Time to Take Action
Our Klamath Basin Water Crisis
Upholding rural Americans' rights to grow food,
own property, and caretake our wildlife and natural resources.
 

Letters to the Editor
 
Published Jan. 20, 2004

Hypocrisy takes over

If I apply cow manure to my garden, an element of our culture elevates its perception of my food-cultivating endeavors to new heights.

If I let the cow directly apply the same material - admittedly random - back to the earth, that same culture vilifies me. I have also discovered that the indiscriminate bacterial and parasitic leavings of deer, fish, waterfowl and wolves are of little environmental concern of the general public.

Controlled burns on forests or rangelands are now promoted as a natural method to control vegetative accumulations and undesired species. The same fire applied to my grain stubble field, for the same rationale, is considered pollution.

There is a strong movement to decommission hydroelectric generating facilities when our region has become seasonally energy-deficient. One agency will pay for woody materials to be deliberately added back to waterways for fish habitat, and another agency will prohibit timber harvesting and processing from providing the same service.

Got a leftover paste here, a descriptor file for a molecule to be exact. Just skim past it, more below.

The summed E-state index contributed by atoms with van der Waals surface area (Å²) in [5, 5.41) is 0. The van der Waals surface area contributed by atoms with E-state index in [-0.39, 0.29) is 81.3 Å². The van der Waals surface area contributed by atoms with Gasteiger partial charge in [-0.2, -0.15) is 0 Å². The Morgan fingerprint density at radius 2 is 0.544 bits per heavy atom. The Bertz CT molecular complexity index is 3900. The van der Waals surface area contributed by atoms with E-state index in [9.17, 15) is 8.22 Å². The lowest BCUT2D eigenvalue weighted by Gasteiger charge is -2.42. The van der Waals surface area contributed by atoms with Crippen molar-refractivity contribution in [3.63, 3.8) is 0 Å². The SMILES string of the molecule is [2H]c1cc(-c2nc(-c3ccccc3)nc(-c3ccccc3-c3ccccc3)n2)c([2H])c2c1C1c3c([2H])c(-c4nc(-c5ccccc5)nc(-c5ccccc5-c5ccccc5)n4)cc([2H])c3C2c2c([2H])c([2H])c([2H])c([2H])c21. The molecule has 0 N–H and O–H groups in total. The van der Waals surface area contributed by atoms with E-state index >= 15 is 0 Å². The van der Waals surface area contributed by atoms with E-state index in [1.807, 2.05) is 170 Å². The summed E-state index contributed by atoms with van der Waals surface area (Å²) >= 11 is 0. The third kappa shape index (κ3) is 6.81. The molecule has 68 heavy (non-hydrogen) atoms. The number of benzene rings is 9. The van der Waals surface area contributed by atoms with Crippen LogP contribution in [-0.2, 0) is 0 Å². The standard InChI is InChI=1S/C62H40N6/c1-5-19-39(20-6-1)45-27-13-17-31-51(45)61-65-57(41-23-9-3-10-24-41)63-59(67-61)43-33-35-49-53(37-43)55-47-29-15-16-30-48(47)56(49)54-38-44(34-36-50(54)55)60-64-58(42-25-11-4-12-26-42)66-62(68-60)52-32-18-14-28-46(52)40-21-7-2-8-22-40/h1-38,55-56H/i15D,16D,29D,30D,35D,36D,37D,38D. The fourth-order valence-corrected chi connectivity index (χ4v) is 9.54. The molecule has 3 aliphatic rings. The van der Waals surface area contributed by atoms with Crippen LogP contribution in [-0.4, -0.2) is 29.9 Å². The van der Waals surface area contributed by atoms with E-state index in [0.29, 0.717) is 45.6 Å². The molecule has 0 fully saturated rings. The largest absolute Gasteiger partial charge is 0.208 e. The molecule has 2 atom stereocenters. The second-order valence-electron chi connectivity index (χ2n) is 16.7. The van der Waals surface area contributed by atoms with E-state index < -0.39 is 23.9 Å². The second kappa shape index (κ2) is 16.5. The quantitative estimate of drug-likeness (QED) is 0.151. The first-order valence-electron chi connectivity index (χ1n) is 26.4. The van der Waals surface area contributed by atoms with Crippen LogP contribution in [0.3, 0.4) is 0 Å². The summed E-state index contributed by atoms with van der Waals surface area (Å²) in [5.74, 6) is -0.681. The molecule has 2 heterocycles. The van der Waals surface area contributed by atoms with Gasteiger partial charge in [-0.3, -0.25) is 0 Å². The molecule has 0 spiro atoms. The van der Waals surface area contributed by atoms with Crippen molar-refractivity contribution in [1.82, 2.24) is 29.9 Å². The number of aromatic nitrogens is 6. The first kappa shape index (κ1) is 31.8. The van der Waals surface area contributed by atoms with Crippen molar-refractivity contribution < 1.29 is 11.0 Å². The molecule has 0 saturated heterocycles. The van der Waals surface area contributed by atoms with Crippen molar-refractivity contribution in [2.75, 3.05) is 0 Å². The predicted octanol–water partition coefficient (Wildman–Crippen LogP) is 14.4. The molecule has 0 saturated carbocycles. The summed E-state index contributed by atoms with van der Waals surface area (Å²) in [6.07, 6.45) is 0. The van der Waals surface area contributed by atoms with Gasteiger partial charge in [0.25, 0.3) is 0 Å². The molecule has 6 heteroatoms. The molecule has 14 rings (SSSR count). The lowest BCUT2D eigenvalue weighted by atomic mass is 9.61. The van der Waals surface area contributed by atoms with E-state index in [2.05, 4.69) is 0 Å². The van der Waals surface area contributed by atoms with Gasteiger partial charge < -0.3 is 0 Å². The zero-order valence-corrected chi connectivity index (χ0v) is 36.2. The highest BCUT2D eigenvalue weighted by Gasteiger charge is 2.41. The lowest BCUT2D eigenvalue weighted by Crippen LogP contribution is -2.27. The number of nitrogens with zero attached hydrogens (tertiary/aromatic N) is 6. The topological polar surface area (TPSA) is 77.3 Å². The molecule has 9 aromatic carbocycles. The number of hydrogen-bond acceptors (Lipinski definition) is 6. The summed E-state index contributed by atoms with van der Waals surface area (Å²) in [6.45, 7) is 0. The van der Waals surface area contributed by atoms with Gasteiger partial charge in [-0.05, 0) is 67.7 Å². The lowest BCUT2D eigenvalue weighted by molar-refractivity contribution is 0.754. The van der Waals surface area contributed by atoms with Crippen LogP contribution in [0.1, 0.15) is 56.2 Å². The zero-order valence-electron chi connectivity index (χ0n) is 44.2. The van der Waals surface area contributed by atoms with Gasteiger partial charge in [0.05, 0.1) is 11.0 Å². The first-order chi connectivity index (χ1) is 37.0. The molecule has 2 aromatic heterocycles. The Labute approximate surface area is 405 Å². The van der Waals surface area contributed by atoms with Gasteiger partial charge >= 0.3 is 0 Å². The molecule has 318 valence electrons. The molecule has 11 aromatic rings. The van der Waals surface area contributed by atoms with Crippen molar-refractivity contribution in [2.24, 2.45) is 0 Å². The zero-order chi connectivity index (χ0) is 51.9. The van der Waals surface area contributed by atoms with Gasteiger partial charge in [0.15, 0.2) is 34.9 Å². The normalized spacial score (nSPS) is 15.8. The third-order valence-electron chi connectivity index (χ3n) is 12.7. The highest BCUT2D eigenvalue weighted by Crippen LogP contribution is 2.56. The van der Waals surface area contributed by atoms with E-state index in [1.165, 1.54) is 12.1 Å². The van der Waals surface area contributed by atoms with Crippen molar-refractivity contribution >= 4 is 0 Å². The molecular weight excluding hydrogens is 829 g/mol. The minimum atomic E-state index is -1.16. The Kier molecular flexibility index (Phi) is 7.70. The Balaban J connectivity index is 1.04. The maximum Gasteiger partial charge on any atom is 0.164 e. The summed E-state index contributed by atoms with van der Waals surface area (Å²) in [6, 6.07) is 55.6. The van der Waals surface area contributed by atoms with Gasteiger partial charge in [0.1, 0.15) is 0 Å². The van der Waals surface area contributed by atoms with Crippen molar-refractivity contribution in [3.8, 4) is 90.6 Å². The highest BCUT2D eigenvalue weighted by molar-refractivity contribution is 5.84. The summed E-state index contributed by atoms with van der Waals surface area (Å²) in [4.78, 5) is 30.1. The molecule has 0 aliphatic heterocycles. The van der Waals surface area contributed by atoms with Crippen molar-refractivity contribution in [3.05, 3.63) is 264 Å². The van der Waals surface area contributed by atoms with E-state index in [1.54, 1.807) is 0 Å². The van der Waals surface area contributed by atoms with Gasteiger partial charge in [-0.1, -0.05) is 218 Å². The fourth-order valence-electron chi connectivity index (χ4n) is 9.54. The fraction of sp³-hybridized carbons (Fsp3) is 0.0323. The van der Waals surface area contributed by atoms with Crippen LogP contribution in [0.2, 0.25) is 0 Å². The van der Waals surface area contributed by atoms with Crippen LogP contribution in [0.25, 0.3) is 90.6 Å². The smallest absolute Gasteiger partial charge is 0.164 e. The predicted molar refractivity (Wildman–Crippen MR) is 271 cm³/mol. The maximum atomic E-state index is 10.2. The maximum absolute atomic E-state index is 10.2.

In the Klamath Basin, we are replacing agricultural production that consumes 24 inches of water with wetland practices that consume 42 inches and call it conservation.

There are involuntary, and uncompensated, reallocations from the most water-efficient reclamation project in the country to meet the controversial and speculative needs of other political subdivisions and we call it "trust."

Every week I receive "feed the hungry" pleas from entities that politically or legally support eradicating my farm, and we call it social responsibility.

Pure manure or recyclable organic mater? Environmental and cultural paradoxes - or simple hypocrisies?

Steve Kandra

20120 Hill Road



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